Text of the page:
Victoria Ferrari with tools, tips and advise toward making a better projection install.
Video projection doesn’t have to be all about wizards and magic.
Why is it that so many conference rooms have LCD/LED panels? I’ve personally always been a fan of 2-piece projection. (Yes I call it 2-piece projection because the screen is just as critical as the projector – more on that later.) I’ve heard so many end users say projected images are “ugly,” or “My flat panel at home looks better than the projector in our expensive executive boardroom.” Sad but true.
I’ve seen so many projection systems that look horrible. The image is always washed out. Too many integrators have been putting in the wrong projectors, the wrong screens, in all the wrong places (sounds like a country song). Surprisingly, I firmly believe that with the right environmental factors in play, a projected image can look better than a flat panel. I always lead my sales with 2-piece projection and I can say my team is designing approximately 60 – 70% of my jobs with projection.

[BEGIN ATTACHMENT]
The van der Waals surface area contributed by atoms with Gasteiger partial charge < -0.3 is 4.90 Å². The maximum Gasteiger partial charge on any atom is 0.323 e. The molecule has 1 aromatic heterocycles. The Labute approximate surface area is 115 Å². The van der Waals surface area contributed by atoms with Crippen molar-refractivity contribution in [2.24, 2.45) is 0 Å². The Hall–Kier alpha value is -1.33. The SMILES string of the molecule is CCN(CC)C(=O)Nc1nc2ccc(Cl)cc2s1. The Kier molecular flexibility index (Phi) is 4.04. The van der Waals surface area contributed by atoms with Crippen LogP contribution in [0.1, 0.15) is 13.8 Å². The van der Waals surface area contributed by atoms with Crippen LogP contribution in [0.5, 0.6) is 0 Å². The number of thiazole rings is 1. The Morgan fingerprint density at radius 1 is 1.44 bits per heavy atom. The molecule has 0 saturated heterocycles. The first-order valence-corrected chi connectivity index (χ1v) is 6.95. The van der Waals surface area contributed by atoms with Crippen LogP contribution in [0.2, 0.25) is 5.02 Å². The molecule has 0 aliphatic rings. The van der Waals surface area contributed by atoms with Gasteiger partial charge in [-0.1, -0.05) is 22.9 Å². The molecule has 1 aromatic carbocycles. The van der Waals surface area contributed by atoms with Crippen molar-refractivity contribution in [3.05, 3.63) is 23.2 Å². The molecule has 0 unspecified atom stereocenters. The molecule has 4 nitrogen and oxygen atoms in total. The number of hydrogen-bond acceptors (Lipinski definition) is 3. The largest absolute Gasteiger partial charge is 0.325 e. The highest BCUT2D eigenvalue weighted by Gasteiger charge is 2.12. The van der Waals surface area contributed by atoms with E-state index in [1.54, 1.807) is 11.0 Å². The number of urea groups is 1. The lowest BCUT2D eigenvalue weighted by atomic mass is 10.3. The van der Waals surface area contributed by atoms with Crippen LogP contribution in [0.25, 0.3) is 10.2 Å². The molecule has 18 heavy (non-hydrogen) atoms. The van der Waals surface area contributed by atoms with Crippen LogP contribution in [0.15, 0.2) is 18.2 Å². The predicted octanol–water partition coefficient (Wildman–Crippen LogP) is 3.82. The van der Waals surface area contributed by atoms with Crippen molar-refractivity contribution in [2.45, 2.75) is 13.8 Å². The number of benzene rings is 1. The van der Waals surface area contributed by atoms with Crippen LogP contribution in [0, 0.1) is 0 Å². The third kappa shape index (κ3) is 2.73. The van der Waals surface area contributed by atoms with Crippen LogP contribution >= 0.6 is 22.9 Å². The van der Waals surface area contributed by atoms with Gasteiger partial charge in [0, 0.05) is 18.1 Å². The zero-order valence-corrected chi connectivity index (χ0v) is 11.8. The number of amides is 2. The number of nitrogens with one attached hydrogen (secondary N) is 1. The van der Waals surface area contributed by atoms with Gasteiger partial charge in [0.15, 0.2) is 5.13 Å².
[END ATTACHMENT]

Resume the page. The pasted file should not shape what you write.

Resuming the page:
There are several reasons why I use 2-piece projection; size for one. You get a bigger screen for the money. Really, the largest physical sizes of flat panels that currently make economic sense are 80” or 90” diagonals, but are they the right size for the room? When selecting the right display size, I like to reference a recent blog post from Mark Coxon that talks about the right size display for a room.
In Mark’s post, he makes great points as to why clients push us for a flat panel where they really could have used a projector. Some factors he mentions about why integrators are using more flat panels are the initial client budget, long term maintenance, ambient light control, and ceiling height. He also goes on to explain the human eye, viewing distances, resolutions, and more. It is a great post with useful information in correctly specifying the size of a display based on environmental factors.
Pay no attention to the man behind the curtain.
Size is just one small aspect (pun intended) to designing a great 2-piece projection system and there are benefits for both the integrator and the client. I’m sure most integrators realize that if you sell a screen and projector that you get more revenue up front both in hardware, installation, lighting control, and also future service calls to change out lamps and filters, which in the end gives you account control and more opportunities to uncover.